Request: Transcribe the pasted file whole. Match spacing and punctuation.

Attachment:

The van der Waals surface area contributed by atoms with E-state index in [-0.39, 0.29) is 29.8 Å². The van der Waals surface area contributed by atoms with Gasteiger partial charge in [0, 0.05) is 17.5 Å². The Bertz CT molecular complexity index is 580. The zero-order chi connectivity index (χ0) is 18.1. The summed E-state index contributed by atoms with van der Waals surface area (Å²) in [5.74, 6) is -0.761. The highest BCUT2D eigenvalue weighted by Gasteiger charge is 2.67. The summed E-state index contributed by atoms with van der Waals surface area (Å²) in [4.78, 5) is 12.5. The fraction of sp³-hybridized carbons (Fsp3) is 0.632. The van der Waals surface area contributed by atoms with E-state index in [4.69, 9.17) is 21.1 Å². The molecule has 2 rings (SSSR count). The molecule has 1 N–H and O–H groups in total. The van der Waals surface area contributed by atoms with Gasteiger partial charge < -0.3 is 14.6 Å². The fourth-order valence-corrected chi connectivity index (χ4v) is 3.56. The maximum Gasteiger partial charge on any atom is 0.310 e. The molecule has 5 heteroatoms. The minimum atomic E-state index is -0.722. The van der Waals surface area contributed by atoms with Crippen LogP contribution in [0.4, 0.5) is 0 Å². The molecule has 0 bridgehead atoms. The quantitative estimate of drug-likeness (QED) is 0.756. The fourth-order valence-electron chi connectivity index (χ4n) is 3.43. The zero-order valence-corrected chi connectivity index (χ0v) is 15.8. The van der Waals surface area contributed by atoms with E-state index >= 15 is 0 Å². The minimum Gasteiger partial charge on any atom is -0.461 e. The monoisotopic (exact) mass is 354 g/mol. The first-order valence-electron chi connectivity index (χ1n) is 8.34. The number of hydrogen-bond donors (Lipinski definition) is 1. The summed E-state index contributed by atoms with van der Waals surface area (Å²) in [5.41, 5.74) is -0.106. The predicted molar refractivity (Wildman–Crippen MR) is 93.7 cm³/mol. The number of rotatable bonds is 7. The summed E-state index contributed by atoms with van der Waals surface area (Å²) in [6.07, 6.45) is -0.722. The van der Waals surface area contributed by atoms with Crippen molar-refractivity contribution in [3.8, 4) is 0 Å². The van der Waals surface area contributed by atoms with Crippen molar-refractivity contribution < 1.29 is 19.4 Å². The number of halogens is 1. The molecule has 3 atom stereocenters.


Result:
The van der Waals surface area contributed by atoms with E-state index in [-0.39, 0.29) is 29.8 Å². The van der Waals surface area contributed by atoms with Gasteiger partial charge in [0, 0.05) is 17.5 Å². The Bertz CT molecular complexity index is 580. The zero-order chi connectivity index (χ0) is 18.1. The summed E-state index contributed by atoms with van der Waals surface area (Å²) in [5.74, 6) is -0.761. The highest BCUT2D eigenvalue weighted by Gasteiger charge is 2.67. The summed E-state index contributed by atoms with van der Waals surface area (Å²) in [4.78, 5) is 12.5. The fraction of sp³-hybridized carbons (Fsp3) is 0.632. The van der Waals surface area contributed by atoms with E-state index in [4.69, 9.17) is 21.1 Å². The molecule has 2 rings (SSSR count). The molecule has 1 N–H and O–H groups in total. The van der Waals surface area contributed by atoms with Gasteiger partial charge < -0.3 is 14.6 Å². The fourth-order valence-corrected chi connectivity index (χ4v) is 3.56. The maximum Gasteiger partial charge on any atom is 0.310 e. The molecule has 5 heteroatoms. The minimum atomic E-state index is -0.722. The van der Waals surface area contributed by atoms with Crippen LogP contribution in [0.4, 0.5) is 0 Å². The molecule has 0 bridgehead atoms. The quantitative estimate of drug-likeness (QED) is 0.756. The fourth-order valence-electron chi connectivity index (χ4n) is 3.43. The zero-order valence-corrected chi connectivity index (χ0v) is 15.8. The van der Waals surface area contributed by atoms with E-state index >= 15 is 0 Å². The minimum Gasteiger partial charge on any atom is -0.461 e. The monoisotopic (exact) mass is 354 g/mol. The first-order valence-electron chi connectivity index (χ1n) is 8.34. The number of hydrogen-bond donors (Lipinski definition) is 1. The summed E-state index contributed by atoms with van der Waals surface area (Å²) in [5.41, 5.74) is -0.106. The predicted molar refractivity (Wildman–Crippen MR) is 93.7 cm³/mol. The number of rotatable bonds is 7. The summed E-state index contributed by atoms with van der Waals surface area (Å²) in [6.07, 6.45) is -0.722. The van der Waals surface area contributed by atoms with Crippen molar-refractivity contribution in [3.8, 4) is 0 Å². The van der Waals surface area contributed by atoms with Crippen molar-refractivity contribution < 1.29 is 19.4 Å². The number of halogens is 1. The molecule has 3 atom stereocenters.